- Arts + Culture
- Political notes
Chez Henri is closing Sunday, according to a Wednesday night post on its Facebook page.
“After 19 amazing years, it is with a heavy heart and bright eyes to the future that we announce Chez Henri will be closing its doors,” said the post, attributed to owner Paul O’Connell and general manager Beth Sprouse. “We invite all of our guests, family, friends, past and present employees in over the next days to celebrate the fond memories and say your goodbyes to this legendary neighborhood favorite.”
O’Connell opened Chez Henri in 1994, renaming and reinventing another enduring restaurant at 1 Shepard St. called Chez Jean into his own bistro-ish blend of Cuban and French cuisine. Sprouse joined in 2007.
The restaurant remained a culinary gem a decade in, revered for its coziness and the breadth of a menu that ranged from a Cubano sandwich to foie gras with truffled potatoes without forgetting the needs of vegetarian diners. “Few restaurants evolve so dramatically and yet so gracefully as Chez Henri has over the years,” The Boston Globe’s Alison Arnett wrote in 2003. “Chez Henri has both stood the test of time and moved into new territory, a heartening – and delicious – veteran in Boston dining.”
Even in its final year, Chez Henri was still winning acclaim for its food, named by Eater.com as one of a dozen hottest brunches; the host of one of the area’s 18 iconic sandwiches (that pressed Cuban again); and one of 38 essential Boston restaurants. (There have also been stubborn complaints about service over the years.)
In late April came the news O’Connell was working on a deal to sell Chez Henri to Dylan Black, a onetime employee who reopened the Central Square restaurant Green Street in 2006. But the reports were walked back, and O’Connell assured Boston magazine’s Grub Street that he would “turn it over only when the time is right” and with a guarantee it would stay much as it was. He told Grub Street’s Kara Baskin:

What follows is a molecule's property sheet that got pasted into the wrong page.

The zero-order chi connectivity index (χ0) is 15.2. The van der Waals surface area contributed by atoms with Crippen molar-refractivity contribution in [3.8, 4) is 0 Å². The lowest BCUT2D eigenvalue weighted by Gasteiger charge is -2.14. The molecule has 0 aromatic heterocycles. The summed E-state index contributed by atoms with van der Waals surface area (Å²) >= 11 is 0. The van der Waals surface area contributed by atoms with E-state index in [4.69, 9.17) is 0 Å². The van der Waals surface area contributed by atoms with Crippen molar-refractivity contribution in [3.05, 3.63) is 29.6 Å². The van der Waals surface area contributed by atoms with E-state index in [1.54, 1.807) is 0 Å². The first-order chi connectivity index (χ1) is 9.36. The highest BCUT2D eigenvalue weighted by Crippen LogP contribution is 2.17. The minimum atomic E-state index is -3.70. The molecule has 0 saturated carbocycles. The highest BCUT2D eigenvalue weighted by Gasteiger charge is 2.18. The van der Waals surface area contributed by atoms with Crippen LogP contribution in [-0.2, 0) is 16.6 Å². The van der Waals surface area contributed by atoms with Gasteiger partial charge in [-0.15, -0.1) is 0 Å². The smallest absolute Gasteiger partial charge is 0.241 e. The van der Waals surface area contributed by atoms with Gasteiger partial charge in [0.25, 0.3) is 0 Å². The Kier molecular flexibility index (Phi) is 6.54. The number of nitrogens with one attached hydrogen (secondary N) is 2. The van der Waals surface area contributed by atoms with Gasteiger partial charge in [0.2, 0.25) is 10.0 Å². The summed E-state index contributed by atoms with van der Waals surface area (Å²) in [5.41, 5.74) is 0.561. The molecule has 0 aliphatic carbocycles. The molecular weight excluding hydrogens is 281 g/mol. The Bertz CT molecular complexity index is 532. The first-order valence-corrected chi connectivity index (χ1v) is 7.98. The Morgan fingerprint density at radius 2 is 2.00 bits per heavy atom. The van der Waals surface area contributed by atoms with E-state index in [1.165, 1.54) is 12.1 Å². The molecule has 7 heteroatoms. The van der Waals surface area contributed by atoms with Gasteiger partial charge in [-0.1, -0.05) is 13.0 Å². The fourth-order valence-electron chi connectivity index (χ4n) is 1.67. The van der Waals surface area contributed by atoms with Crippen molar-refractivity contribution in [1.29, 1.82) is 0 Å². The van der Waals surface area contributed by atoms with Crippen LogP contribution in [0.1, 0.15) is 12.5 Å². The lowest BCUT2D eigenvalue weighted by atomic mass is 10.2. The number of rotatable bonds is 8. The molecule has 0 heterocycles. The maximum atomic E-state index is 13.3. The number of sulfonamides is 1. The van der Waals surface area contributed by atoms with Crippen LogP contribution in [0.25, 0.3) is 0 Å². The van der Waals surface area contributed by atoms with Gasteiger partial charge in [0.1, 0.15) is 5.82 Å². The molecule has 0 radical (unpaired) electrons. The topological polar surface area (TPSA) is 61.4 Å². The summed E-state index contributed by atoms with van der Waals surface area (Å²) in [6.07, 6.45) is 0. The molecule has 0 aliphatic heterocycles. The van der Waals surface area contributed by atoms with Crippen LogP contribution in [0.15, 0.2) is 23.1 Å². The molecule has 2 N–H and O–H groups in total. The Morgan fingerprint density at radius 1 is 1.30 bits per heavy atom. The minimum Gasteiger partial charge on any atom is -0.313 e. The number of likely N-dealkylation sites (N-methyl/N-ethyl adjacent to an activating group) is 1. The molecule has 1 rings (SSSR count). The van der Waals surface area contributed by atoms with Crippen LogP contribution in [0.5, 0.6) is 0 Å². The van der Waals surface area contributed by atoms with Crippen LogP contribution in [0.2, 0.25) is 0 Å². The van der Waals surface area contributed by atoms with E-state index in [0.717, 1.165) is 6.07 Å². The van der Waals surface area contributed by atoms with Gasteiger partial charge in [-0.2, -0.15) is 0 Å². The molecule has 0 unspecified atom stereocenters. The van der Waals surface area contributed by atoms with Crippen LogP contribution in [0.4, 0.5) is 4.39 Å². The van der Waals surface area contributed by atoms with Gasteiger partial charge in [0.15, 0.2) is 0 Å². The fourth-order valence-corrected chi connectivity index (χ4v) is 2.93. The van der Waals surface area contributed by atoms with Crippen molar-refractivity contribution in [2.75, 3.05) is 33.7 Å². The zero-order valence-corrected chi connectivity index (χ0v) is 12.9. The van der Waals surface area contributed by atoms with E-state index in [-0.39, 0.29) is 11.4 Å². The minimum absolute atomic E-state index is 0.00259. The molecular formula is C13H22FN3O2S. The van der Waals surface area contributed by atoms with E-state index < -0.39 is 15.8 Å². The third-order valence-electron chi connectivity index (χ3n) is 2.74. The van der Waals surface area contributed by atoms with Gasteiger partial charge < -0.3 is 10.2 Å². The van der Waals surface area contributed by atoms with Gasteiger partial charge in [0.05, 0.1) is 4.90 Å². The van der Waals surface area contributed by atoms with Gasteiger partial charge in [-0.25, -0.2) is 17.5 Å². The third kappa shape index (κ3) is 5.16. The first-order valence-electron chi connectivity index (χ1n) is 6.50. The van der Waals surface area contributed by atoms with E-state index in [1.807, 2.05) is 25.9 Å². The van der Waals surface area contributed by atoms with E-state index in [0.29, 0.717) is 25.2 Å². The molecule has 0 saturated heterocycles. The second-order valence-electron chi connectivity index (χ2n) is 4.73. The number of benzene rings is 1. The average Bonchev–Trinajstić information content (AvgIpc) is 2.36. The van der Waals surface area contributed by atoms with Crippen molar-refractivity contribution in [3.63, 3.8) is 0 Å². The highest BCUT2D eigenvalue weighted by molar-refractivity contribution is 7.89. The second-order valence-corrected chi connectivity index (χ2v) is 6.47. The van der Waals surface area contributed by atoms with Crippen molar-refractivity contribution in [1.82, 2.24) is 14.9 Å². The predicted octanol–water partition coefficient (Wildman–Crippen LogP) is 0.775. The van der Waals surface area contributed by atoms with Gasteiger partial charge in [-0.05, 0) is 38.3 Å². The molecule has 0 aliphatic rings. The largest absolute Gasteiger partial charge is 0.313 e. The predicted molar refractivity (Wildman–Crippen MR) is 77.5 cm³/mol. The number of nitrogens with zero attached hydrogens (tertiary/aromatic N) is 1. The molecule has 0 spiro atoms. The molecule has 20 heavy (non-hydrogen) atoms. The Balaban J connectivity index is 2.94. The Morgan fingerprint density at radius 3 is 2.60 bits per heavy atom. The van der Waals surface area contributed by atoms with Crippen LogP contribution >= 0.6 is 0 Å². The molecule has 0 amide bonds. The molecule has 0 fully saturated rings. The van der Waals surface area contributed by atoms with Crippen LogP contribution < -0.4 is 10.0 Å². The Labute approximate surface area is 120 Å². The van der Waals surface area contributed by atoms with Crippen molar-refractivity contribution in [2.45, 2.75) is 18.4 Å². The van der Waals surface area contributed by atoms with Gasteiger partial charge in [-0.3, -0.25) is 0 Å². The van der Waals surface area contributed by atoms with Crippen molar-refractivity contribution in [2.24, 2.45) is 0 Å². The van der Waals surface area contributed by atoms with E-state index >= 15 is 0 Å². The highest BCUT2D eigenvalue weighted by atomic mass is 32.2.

I’m turning 50. I’m pushing 20 years there. The restaurant has been around in various incarnations since 1958, and I feel a responsibility to the neighborhood that it stays independently run … I want it to stay true to fine dining, accessible fine dining. Not over the top, but also trying to do our best for the neighborhood.
The Wednesday announcement didn’t explain the closing, saying simply, “so it’s time, folks!”
“All the shift drinks, all the rounds bought and late-night snacks – it’s time to pay it forward! Come celebrate with us this weekend and throw some loot to the last standing of Chez to the Henri,” the Facebook post said.
It was followed by dozens of people reminiscing about the restaurant, wishing O’Connell well and expressing wishes they could be there for a final meal – or promises they would be.
It’s the second departure of a classic Cambridge restaurant in as many months. Upstairs on the Square is closing after a final New Year’s Eve, owners Mary-Catherine Deibel and Deborah Hughes said Oct. 18. It has been in Harvard Square for 31 years.